Nepal’s Most Unlikely Church Planter
Down the valley from Kathmandu, the ancient capital of Nepal, rests an even older city. In Bhaktapur, the timeworn traditions of Hinduism sink as deep into the dry soil as the white-capped Himalayan Mountains rise in the background.
Bhaktapur looks like it was built one brick at a time. Narrow, brick-paved city streets are lined on both sides by three-story brick buildings built into each other over time to become a continuous wall of homes and stores. An occasional small tractor or motorcycle putters slowly by, joined for a few steps by a wandering goat or chicken or dog.
Delivery men on bicycles snake through the streets, weaving past groups of children walking in school uniforms, past women washing clothes in a street gutter, around bent laborers carrying huge bundles of straw on one shoulder or men crouching and forming spinning clay into a bowl, past groups of unemployed young men with nothing better to do than stand around, past tranquil street merchants waiting for customers, past holy statues of bronze rubbed gold by the touch of its worshipers, past sacred cows tied up, past large silent temples attracting the cameras of a few tourists, around small and active roadside shrines flowing goat blood into the street, and under the eyes of quiet gawkers hanging their heads from upper story windows to watch it all.
These poor, dusty and lost streets of Bhaktapur were once haunted and hunted and bloodied with human blood by a homegrown thug named Suraj Kasula.
Rise of a Gangster
Suraj, now 27, was an unlikely gangster. He was born into an orthodox Hindu family that still worships and offers blood sacrifices to their 330 million gods and goddesses.
“My childhood had very strong similarities to the Old Testament,” Suraj said, “especially in regard to the ceremonial laws. Like every orthodox Hindu family, every year our family’s sins were transferred onto a male goat and then we sacrificed it. We collected and sprinkled its blood on the doorposts of our house.”
But the sacred bloodshed and religious devotion were powerless to stop Suraj from the allurement of a life of crime, which began when he was sixteen. With jobs hard to find in the city, the notorious life of a thug appealed to him, and Suraj turned to armed robbery and formed a knife gang. “It’s very easy to form a gang in Bhaktapur because most of the youth don’t go to school or have jobs. We kept an arsenal of knives and steel rods in case a fight broke out. The gang and the crime became my satisfaction. I found joy in it.”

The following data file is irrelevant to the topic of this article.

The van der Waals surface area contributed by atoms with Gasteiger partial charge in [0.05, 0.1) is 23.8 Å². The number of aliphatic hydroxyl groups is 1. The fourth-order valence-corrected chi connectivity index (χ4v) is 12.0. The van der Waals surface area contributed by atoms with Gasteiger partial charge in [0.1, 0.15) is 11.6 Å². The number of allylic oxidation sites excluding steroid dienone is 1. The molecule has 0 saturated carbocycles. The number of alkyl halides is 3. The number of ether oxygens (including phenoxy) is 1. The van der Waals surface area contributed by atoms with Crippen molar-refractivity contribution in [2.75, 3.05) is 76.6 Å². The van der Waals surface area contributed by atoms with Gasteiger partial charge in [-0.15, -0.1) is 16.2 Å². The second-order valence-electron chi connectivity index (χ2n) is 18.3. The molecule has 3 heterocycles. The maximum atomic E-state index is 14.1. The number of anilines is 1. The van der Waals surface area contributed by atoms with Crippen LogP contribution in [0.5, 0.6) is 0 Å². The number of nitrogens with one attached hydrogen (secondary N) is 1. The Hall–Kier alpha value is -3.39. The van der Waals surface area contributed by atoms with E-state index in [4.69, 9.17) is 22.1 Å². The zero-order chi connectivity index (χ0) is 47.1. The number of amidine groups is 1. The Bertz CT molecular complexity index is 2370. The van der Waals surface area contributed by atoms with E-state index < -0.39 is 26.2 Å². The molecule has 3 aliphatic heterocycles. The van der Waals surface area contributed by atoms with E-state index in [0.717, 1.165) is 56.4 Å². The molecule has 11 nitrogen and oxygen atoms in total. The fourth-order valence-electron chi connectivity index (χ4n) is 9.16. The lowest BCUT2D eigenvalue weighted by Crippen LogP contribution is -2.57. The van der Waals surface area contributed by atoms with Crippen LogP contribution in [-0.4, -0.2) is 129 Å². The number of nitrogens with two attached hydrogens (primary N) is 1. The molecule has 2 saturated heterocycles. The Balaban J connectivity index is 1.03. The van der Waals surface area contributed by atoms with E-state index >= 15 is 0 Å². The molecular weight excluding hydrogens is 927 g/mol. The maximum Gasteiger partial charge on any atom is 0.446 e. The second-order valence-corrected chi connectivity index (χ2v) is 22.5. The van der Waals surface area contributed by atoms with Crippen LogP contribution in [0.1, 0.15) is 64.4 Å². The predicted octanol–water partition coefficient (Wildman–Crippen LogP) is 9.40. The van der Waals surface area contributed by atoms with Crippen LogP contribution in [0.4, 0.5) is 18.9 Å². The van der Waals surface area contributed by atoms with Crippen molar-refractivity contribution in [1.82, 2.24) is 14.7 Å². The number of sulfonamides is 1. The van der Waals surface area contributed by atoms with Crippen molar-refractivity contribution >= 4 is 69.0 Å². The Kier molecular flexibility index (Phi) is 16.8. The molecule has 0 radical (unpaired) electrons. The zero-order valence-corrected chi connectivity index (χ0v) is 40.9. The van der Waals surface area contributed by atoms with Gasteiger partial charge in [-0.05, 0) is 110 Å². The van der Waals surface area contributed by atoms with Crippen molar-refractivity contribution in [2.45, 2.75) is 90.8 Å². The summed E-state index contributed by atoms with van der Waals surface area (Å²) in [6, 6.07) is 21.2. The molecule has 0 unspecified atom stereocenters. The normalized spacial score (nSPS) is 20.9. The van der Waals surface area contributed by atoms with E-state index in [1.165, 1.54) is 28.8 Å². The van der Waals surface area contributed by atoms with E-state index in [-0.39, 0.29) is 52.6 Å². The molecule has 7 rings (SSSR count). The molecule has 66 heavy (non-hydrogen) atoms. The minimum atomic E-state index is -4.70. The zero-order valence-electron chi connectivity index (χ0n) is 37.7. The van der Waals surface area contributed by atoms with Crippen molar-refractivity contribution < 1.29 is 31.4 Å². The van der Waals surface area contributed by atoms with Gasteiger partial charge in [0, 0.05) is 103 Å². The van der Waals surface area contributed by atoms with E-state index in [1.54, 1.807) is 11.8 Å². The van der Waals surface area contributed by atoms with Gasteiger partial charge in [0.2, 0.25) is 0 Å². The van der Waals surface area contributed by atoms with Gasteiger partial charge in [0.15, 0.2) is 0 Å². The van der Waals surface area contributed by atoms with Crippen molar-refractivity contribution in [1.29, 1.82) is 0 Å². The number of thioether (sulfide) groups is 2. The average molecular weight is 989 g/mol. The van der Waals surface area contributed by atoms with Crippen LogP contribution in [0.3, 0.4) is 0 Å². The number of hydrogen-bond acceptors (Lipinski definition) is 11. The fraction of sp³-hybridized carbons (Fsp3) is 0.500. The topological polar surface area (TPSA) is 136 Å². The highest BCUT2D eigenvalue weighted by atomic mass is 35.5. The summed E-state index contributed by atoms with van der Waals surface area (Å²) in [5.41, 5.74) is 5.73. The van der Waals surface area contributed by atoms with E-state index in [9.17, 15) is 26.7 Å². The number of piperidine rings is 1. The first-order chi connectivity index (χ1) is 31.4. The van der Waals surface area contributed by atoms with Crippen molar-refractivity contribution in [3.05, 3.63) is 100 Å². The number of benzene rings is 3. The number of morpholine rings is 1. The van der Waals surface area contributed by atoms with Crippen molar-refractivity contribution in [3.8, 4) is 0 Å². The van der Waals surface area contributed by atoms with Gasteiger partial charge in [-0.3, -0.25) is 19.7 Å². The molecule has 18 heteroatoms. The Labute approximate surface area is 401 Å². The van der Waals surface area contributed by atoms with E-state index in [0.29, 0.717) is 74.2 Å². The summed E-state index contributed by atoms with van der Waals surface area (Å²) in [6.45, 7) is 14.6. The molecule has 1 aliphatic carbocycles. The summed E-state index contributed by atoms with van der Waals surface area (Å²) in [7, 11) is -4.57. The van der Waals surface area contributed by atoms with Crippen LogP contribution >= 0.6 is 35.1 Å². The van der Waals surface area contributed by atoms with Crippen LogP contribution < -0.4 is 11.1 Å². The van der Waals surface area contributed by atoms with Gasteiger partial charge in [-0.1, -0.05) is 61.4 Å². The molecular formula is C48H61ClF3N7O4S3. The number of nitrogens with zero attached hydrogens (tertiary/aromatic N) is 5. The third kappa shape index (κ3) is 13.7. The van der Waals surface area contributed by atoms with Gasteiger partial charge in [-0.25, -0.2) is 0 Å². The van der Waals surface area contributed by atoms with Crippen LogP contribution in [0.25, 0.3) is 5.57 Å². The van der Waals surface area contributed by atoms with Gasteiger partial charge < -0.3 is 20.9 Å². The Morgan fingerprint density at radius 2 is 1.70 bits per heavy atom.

But mostly he was after money, not blood. “We mainly threatened people, and demanded money. Then we would threaten them that if they told the police, we would kill them. We raised protection money from local startup businesses in our area. We would go into someone’s flat and ask for money and they would give it. If there was nobody home, we would steal it without any threat. We used the money to buy marijuana. Nobody would say anything. Over time, I became locally well known, and the people in my village were afraid of me. Everybody knew I was a thug. My bad name and fame began spreading.”
Praying for His Death
His notorious thug life was spreading intimidation, but it was also incubating anger and hate in his heart. “I grew angry. If a man walked down the street and stared at me, I would beat him. One time a man was staring at me with no reason, which provoked me. I approached him, but he went up into a city bus. I ran in front of the bus and made it stop. The driver became scared and stopped. I went inside the big crowd; I pulled the man out and beat him on the street. He was crying for help but nobody dared to help him. Apart from an occasional fight with a rival gang, fighting was rare, because most people were scared of me.”
Suraj rode the city buses but never paid a full fare. Once, a conductor of a bus confronted him. Bad move. Suraj’s rage took over. He battered the conductor inside the bus and then stepped out and calmly walked away with the conductor’s blood all over his shirt. His wrath was responsive and proactive. Any whiff of a gang reprisal from others was preempted by his own attack.